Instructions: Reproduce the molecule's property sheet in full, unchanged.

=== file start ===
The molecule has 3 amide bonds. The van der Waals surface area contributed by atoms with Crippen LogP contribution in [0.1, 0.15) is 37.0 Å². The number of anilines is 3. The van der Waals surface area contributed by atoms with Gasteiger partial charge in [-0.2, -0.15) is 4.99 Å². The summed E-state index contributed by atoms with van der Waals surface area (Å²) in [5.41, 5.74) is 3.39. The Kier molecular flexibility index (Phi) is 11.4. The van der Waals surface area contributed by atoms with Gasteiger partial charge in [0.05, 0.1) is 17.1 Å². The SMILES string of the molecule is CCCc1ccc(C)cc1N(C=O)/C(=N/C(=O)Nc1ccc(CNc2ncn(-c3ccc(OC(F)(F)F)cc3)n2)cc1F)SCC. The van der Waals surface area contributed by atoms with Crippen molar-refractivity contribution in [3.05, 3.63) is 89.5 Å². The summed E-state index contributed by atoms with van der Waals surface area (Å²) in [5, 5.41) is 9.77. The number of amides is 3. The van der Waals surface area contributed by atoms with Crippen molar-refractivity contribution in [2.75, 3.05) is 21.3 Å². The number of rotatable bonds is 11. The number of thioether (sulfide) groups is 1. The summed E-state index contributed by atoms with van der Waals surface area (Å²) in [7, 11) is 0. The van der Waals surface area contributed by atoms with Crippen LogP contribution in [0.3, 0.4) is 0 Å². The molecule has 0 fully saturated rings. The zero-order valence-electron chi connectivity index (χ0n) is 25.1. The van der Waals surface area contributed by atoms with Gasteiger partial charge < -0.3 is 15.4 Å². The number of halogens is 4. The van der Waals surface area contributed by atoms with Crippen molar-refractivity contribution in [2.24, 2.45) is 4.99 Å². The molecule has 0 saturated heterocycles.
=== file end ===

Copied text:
The molecule has 3 amide bonds. The van der Waals surface area contributed by atoms with Crippen LogP contribution in [0.1, 0.15) is 37.0 Å². The number of anilines is 3. The van der Waals surface area contributed by atoms with Gasteiger partial charge in [-0.2, -0.15) is 4.99 Å². The summed E-state index contributed by atoms with van der Waals surface area (Å²) in [5.41, 5.74) is 3.39. The Kier molecular flexibility index (Phi) is 11.4. The van der Waals surface area contributed by atoms with Gasteiger partial charge in [0.05, 0.1) is 17.1 Å². The SMILES string of the molecule is CCCc1ccc(C)cc1N(C=O)/C(=N/C(=O)Nc1ccc(CNc2ncn(-c3ccc(OC(F)(F)F)cc3)n2)cc1F)SCC. The van der Waals surface area contributed by atoms with Crippen molar-refractivity contribution in [3.05, 3.63) is 89.5 Å². The summed E-state index contributed by atoms with van der Waals surface area (Å²) in [5, 5.41) is 9.77. The number of amides is 3. The van der Waals surface area contributed by atoms with Crippen molar-refractivity contribution in [2.75, 3.05) is 21.3 Å². The number of rotatable bonds is 11. The number of thioether (sulfide) groups is 1. The summed E-state index contributed by atoms with van der Waals surface area (Å²) in [7, 11) is 0. The van der Waals surface area contributed by atoms with Crippen LogP contribution in [0.3, 0.4) is 0 Å². The molecule has 0 fully saturated rings. The zero-order valence-electron chi connectivity index (χ0n) is 25.1. The van der Waals surface area contributed by atoms with Gasteiger partial charge < -0.3 is 15.4 Å². The number of halogens is 4. The van der Waals surface area contributed by atoms with Crippen molar-refractivity contribution in [2.24, 2.45) is 4.99 Å². The molecule has 0 saturated heterocycles.